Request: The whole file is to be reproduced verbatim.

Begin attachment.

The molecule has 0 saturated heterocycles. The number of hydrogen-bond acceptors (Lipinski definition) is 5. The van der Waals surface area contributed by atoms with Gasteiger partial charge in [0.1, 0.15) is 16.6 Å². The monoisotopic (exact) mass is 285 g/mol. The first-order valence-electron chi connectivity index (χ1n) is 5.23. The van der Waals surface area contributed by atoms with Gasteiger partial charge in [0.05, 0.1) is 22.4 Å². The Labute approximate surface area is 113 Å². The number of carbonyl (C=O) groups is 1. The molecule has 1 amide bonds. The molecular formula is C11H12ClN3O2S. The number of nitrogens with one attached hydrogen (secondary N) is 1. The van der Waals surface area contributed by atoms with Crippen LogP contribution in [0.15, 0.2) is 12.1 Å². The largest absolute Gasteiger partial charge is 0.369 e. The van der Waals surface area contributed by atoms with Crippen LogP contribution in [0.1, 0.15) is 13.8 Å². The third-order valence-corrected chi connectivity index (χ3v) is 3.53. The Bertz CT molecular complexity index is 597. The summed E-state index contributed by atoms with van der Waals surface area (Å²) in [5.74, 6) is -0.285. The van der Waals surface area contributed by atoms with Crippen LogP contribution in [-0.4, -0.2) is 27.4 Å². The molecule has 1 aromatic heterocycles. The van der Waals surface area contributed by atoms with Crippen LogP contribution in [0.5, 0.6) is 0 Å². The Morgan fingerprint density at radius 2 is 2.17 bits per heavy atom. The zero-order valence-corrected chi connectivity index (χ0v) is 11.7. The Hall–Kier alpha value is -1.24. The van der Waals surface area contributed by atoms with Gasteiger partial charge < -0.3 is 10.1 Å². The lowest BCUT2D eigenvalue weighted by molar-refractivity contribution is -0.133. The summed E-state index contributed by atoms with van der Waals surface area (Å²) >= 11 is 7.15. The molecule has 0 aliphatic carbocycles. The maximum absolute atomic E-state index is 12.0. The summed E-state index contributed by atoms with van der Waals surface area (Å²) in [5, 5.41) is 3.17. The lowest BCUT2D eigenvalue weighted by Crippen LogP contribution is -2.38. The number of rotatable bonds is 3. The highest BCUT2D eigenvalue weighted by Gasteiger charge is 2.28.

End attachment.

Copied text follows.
The molecule has 0 saturated heterocycles. The number of hydrogen-bond acceptors (Lipinski definition) is 5. The van der Waals surface area contributed by atoms with Gasteiger partial charge in [0.1, 0.15) is 16.6 Å². The monoisotopic (exact) mass is 285 g/mol. The first-order valence-electron chi connectivity index (χ1n) is 5.23. The van der Waals surface area contributed by atoms with Gasteiger partial charge in [0.05, 0.1) is 22.4 Å². The Labute approximate surface area is 113 Å². The number of carbonyl (C=O) groups is 1. The molecule has 1 amide bonds. The molecular formula is C11H12ClN3O2S. The number of nitrogens with one attached hydrogen (secondary N) is 1. The van der Waals surface area contributed by atoms with Crippen LogP contribution in [0.15, 0.2) is 12.1 Å². The largest absolute Gasteiger partial charge is 0.369 e. The van der Waals surface area contributed by atoms with Crippen LogP contribution in [0.1, 0.15) is 13.8 Å². The third-order valence-corrected chi connectivity index (χ3v) is 3.53. The Bertz CT molecular complexity index is 597. The summed E-state index contributed by atoms with van der Waals surface area (Å²) in [5.74, 6) is -0.285. The van der Waals surface area contributed by atoms with Crippen LogP contribution in [-0.4, -0.2) is 27.4 Å². The molecule has 1 aromatic heterocycles. The van der Waals surface area contributed by atoms with Crippen LogP contribution in [0.5, 0.6) is 0 Å². The Morgan fingerprint density at radius 2 is 2.17 bits per heavy atom. The zero-order valence-corrected chi connectivity index (χ0v) is 11.7. The Hall–Kier alpha value is -1.24. The van der Waals surface area contributed by atoms with Gasteiger partial charge < -0.3 is 10.1 Å². The lowest BCUT2D eigenvalue weighted by molar-refractivity contribution is -0.133. The summed E-state index contributed by atoms with van der Waals surface area (Å²) >= 11 is 7.15. The molecule has 0 aliphatic carbocycles. The maximum absolute atomic E-state index is 12.0. The summed E-state index contributed by atoms with van der Waals surface area (Å²) in [5, 5.41) is 3.17. The lowest BCUT2D eigenvalue weighted by Crippen LogP contribution is -2.38. The number of rotatable bonds is 3. The highest BCUT2D eigenvalue weighted by Gasteiger charge is 2.28.